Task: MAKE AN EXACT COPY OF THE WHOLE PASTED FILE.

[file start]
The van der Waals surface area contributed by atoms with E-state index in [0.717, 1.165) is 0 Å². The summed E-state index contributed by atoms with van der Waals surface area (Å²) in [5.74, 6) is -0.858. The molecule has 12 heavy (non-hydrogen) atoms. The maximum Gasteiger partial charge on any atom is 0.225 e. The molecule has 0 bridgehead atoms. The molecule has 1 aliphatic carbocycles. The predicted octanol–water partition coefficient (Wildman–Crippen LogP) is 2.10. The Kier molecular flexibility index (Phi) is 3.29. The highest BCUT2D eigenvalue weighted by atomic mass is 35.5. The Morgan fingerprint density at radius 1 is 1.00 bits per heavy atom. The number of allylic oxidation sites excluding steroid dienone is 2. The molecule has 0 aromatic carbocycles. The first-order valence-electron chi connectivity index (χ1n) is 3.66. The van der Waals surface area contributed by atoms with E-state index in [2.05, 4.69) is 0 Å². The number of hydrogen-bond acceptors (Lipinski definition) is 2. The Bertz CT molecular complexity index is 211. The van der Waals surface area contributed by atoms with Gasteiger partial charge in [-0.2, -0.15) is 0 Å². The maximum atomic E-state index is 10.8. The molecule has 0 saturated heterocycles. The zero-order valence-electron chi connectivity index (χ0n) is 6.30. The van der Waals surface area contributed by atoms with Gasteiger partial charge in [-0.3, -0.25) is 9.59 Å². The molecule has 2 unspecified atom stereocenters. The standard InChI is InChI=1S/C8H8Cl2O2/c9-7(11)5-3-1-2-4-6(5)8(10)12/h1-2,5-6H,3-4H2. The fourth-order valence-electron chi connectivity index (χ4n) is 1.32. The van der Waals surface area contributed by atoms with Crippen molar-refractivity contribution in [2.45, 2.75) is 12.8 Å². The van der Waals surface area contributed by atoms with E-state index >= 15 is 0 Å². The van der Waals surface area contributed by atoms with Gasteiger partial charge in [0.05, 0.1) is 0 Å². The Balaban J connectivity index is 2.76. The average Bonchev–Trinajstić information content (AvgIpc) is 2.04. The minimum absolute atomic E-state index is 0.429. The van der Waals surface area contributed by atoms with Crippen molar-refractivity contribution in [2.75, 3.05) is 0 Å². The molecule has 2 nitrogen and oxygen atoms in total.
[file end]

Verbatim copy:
The van der Waals surface area contributed by atoms with E-state index in [0.717, 1.165) is 0 Å². The summed E-state index contributed by atoms with van der Waals surface area (Å²) in [5.74, 6) is -0.858. The molecule has 12 heavy (non-hydrogen) atoms. The maximum Gasteiger partial charge on any atom is 0.225 e. The molecule has 0 bridgehead atoms. The molecule has 1 aliphatic carbocycles. The predicted octanol–water partition coefficient (Wildman–Crippen LogP) is 2.10. The Kier molecular flexibility index (Phi) is 3.29. The highest BCUT2D eigenvalue weighted by atomic mass is 35.5. The Morgan fingerprint density at radius 1 is 1.00 bits per heavy atom. The number of allylic oxidation sites excluding steroid dienone is 2. The molecule has 0 aromatic carbocycles. The first-order valence-electron chi connectivity index (χ1n) is 3.66. The van der Waals surface area contributed by atoms with E-state index in [2.05, 4.69) is 0 Å². The number of hydrogen-bond acceptors (Lipinski definition) is 2. The Bertz CT molecular complexity index is 211. The van der Waals surface area contributed by atoms with Gasteiger partial charge in [-0.2, -0.15) is 0 Å². The maximum atomic E-state index is 10.8. The molecule has 0 saturated heterocycles. The zero-order valence-electron chi connectivity index (χ0n) is 6.30. The van der Waals surface area contributed by atoms with Gasteiger partial charge in [-0.3, -0.25) is 9.59 Å². The molecule has 2 unspecified atom stereocenters. The standard InChI is InChI=1S/C8H8Cl2O2/c9-7(11)5-3-1-2-4-6(5)8(10)12/h1-2,5-6H,3-4H2. The fourth-order valence-electron chi connectivity index (χ4n) is 1.32. The van der Waals surface area contributed by atoms with Crippen molar-refractivity contribution in [2.45, 2.75) is 12.8 Å². The van der Waals surface area contributed by atoms with E-state index >= 15 is 0 Å². The van der Waals surface area contributed by atoms with Gasteiger partial charge in [0.05, 0.1) is 0 Å². The Balaban J connectivity index is 2.76. The average Bonchev–Trinajstić information content (AvgIpc) is 2.04. The minimum absolute atomic E-state index is 0.429. The van der Waals surface area contributed by atoms with Crippen molar-refractivity contribution in [2.75, 3.05) is 0 Å². The molecule has 2 nitrogen and oxygen atoms in total.